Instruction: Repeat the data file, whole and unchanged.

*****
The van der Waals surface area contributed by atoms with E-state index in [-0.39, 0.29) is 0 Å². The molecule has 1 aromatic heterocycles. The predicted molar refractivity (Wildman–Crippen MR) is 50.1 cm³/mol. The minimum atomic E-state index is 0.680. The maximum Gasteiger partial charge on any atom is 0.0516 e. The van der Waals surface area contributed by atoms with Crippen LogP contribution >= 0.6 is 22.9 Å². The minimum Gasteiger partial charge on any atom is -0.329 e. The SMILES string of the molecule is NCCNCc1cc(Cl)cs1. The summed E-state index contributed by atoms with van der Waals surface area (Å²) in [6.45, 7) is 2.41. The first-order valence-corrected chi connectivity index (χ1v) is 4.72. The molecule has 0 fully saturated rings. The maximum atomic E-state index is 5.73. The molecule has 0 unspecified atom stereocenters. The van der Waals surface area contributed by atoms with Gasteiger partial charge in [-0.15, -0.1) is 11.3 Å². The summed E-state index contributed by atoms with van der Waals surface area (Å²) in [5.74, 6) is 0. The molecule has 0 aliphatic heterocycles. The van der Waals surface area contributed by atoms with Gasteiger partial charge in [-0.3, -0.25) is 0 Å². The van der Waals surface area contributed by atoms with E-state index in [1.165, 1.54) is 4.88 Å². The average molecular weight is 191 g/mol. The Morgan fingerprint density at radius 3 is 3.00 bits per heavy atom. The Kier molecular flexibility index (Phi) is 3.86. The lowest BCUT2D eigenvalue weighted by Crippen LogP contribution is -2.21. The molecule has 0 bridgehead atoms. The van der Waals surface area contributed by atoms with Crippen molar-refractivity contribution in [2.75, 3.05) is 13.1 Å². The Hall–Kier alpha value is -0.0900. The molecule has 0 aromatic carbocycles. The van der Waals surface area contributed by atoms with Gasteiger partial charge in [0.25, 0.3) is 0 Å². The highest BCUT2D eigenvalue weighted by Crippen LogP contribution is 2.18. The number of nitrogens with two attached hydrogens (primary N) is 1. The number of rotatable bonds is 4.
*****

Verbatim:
The van der Waals surface area contributed by atoms with E-state index in [-0.39, 0.29) is 0 Å². The molecule has 1 aromatic heterocycles. The predicted molar refractivity (Wildman–Crippen MR) is 50.1 cm³/mol. The minimum atomic E-state index is 0.680. The maximum Gasteiger partial charge on any atom is 0.0516 e. The van der Waals surface area contributed by atoms with Crippen LogP contribution >= 0.6 is 22.9 Å². The minimum Gasteiger partial charge on any atom is -0.329 e. The SMILES string of the molecule is NCCNCc1cc(Cl)cs1. The summed E-state index contributed by atoms with van der Waals surface area (Å²) in [6.45, 7) is 2.41. The first-order valence-corrected chi connectivity index (χ1v) is 4.72. The molecule has 0 fully saturated rings. The maximum atomic E-state index is 5.73. The molecule has 0 unspecified atom stereocenters. The van der Waals surface area contributed by atoms with Gasteiger partial charge in [-0.15, -0.1) is 11.3 Å². The summed E-state index contributed by atoms with van der Waals surface area (Å²) in [5.74, 6) is 0. The molecule has 0 aliphatic heterocycles. The van der Waals surface area contributed by atoms with Gasteiger partial charge in [-0.3, -0.25) is 0 Å². The van der Waals surface area contributed by atoms with E-state index in [1.165, 1.54) is 4.88 Å². The average molecular weight is 191 g/mol. The Morgan fingerprint density at radius 3 is 3.00 bits per heavy atom. The Kier molecular flexibility index (Phi) is 3.86. The lowest BCUT2D eigenvalue weighted by Crippen LogP contribution is -2.21. The molecule has 0 bridgehead atoms. The van der Waals surface area contributed by atoms with Crippen molar-refractivity contribution in [2.75, 3.05) is 13.1 Å². The Hall–Kier alpha value is -0.0900. The molecule has 0 aromatic carbocycles. The van der Waals surface area contributed by atoms with Gasteiger partial charge in [0.25, 0.3) is 0 Å². The highest BCUT2D eigenvalue weighted by Crippen LogP contribution is 2.18. The number of nitrogens with two attached hydrogens (primary N) is 1. The number of rotatable bonds is 4.